AND WHY EVERY ENDURANCE ATHLETE OVER 30 NEEDS TO INCLUDE IT IN THEIR YEARLY TRAINING PROGRAM
There are SO many other systems in the body that are developing during weight training that does not get as much attention but are equally, if not more important, than bigger muscles.
Stimulate Growth Hormones and Reverse Catabolism
This one is a HUGE, if not the biggest, reason why everyone over the age of 30 should lift weights. After we reach 25 years (yup – that was just a few years ago…), our cells stop growing and building independently. We are now mature humans and are beginning the 2nd stage of life, where the cells break down. Exercise stimulates a chemical reaction, reversing the ageing process and stimulating new growth.
Increase Bone Density
Lifting weights is a stress on the bones. The body responds by laying down more bone, increasing overall bone density, reducing the chance of osteoporosis, and hopefully future fractures when we get older.
Increase Metabolism at Rest
Our metabolism naturally lowers, so we need to eat less or move more to maintain the same weight as we age. However, building muscle uses more energy, increasing metabolism at rest. Yes, during sleep, the body is repairing muscles that use energy and helps with weight maintenance. Weight training also increases testosterone in both sexes. Testosterone is vital in managing weight AND maintaining a healthy libido. Testosterone levels lower as the day progresses, so training in the afternoon or evening will boost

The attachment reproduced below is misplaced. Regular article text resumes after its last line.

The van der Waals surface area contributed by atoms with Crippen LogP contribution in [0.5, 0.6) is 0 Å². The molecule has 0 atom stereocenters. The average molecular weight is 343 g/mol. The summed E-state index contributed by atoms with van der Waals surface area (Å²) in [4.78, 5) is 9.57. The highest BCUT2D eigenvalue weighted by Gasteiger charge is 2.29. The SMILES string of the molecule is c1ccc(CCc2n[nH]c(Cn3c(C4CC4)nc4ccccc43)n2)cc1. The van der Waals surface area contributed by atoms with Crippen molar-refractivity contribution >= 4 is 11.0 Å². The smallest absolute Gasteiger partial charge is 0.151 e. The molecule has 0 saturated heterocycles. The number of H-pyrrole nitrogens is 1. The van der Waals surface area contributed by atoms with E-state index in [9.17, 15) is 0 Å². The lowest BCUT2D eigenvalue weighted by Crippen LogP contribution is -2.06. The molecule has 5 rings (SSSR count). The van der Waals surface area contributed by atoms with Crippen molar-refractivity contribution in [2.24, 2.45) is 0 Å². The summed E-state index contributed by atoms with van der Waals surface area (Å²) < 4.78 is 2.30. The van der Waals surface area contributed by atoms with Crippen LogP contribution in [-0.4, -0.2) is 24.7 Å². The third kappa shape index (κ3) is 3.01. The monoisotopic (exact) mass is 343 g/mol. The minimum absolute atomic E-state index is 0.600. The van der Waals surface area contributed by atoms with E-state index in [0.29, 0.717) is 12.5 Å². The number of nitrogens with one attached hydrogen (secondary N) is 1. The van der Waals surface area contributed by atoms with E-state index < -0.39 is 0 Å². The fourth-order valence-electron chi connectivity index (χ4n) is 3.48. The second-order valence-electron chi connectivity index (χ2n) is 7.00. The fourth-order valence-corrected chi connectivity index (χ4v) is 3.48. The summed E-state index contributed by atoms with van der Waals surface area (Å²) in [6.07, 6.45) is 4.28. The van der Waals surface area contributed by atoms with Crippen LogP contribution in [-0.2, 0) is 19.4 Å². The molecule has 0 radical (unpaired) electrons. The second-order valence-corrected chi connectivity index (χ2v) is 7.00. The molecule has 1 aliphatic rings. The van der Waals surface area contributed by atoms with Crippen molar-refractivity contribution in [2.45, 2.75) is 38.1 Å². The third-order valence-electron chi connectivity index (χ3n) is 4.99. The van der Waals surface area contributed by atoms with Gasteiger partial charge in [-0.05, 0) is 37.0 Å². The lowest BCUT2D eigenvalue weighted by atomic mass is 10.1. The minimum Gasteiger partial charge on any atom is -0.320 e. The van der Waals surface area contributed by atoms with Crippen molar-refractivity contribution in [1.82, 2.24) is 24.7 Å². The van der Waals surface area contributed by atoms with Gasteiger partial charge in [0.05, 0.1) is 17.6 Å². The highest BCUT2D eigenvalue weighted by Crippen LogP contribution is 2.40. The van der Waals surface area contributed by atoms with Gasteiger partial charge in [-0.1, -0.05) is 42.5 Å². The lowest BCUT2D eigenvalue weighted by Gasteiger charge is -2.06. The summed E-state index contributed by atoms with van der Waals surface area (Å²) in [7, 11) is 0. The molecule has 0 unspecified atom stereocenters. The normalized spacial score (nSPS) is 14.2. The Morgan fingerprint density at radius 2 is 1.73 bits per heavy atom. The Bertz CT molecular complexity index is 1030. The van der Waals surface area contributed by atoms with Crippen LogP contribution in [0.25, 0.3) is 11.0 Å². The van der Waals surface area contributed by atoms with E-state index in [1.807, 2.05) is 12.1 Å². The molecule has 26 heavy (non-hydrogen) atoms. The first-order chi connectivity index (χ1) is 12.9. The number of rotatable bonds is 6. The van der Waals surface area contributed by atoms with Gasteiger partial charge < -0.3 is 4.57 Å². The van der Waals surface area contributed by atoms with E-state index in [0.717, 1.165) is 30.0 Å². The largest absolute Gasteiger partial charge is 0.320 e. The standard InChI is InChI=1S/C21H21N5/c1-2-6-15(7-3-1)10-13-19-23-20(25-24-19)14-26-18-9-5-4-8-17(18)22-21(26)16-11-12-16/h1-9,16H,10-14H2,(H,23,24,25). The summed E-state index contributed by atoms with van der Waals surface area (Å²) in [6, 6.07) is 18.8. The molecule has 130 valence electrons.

NOTE: This does not happen with endurance sports, and HIIT exercises for women may have the opposite effect and reduce testosterone levels
Train the Neuromuscular System
The first few times someone learns a new movement, the brain has to create a pathway, telling the muscles how to move as they should. The more repeated the movement, the more solid and subconscious this pathway becomes. Once the brain no longer has to tell the body to move in that new way consciously, then more weight, speed, power, or move to more complex movements.
Improve Mental Resilience and Confidence
Weight training allows for small wins throughout the overall training goal. Building strength in the gym builds overall confidence and permits the athlete to tackle more complex exercises in the gym or sport.
By pushing to “do one more rep,” you are teaching your body the difference between good pain (make you more robust) and bad pain (injury).
Boost Energy Levels and Mood
Even a short 20-minute workout will release endorphins which act as an anti-depressant as the brain releases dopamine, serotonin, and norepinephrine.
Reduce Risk of Injury
Weight training is a controlled environment where paying attention to form and working within personal comfort levels can build overall body and core strength, which will help reduce injuries during sport.